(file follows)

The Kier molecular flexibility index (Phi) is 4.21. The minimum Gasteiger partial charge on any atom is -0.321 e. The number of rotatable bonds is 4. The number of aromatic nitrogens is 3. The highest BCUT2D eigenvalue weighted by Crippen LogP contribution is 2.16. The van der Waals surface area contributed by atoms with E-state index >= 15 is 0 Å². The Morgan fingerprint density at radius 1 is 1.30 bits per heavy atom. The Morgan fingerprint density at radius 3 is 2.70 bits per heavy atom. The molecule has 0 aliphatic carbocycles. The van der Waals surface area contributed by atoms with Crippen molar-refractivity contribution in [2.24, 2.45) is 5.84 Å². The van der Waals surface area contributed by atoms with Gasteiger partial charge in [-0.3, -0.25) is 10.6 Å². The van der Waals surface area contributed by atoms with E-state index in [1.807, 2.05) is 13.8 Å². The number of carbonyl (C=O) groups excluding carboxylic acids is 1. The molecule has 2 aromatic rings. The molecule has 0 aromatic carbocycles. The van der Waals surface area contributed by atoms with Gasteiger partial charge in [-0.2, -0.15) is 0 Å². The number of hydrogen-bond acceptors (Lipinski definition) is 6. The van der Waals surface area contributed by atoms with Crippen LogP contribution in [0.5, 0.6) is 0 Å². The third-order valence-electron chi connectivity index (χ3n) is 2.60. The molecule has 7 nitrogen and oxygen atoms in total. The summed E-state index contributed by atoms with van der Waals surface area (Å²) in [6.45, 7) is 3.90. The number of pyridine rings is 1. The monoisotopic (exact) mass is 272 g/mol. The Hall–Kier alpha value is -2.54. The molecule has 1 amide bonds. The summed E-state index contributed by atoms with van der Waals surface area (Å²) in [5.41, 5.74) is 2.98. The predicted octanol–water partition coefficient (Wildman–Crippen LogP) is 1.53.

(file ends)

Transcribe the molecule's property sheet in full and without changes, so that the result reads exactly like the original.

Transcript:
The Kier molecular flexibility index (Phi) is 4.21. The minimum Gasteiger partial charge on any atom is -0.321 e. The number of rotatable bonds is 4. The number of aromatic nitrogens is 3. The highest BCUT2D eigenvalue weighted by Crippen LogP contribution is 2.16. The van der Waals surface area contributed by atoms with E-state index >= 15 is 0 Å². The Morgan fingerprint density at radius 1 is 1.30 bits per heavy atom. The Morgan fingerprint density at radius 3 is 2.70 bits per heavy atom. The molecule has 0 aliphatic carbocycles. The van der Waals surface area contributed by atoms with Crippen molar-refractivity contribution in [2.24, 2.45) is 5.84 Å². The van der Waals surface area contributed by atoms with Gasteiger partial charge in [-0.3, -0.25) is 10.6 Å². The van der Waals surface area contributed by atoms with E-state index in [1.807, 2.05) is 13.8 Å². The number of carbonyl (C=O) groups excluding carboxylic acids is 1. The molecule has 2 aromatic rings. The molecule has 0 aromatic carbocycles. The van der Waals surface area contributed by atoms with Gasteiger partial charge in [-0.2, -0.15) is 0 Å². The number of hydrogen-bond acceptors (Lipinski definition) is 6. The van der Waals surface area contributed by atoms with Crippen LogP contribution in [0.5, 0.6) is 0 Å². The third-order valence-electron chi connectivity index (χ3n) is 2.60. The molecule has 7 nitrogen and oxygen atoms in total. The summed E-state index contributed by atoms with van der Waals surface area (Å²) in [6.45, 7) is 3.90. The number of pyridine rings is 1. The monoisotopic (exact) mass is 272 g/mol. The Hall–Kier alpha value is -2.54. The molecule has 1 amide bonds. The summed E-state index contributed by atoms with van der Waals surface area (Å²) in [5.41, 5.74) is 2.98. The predicted octanol–water partition coefficient (Wildman–Crippen LogP) is 1.53.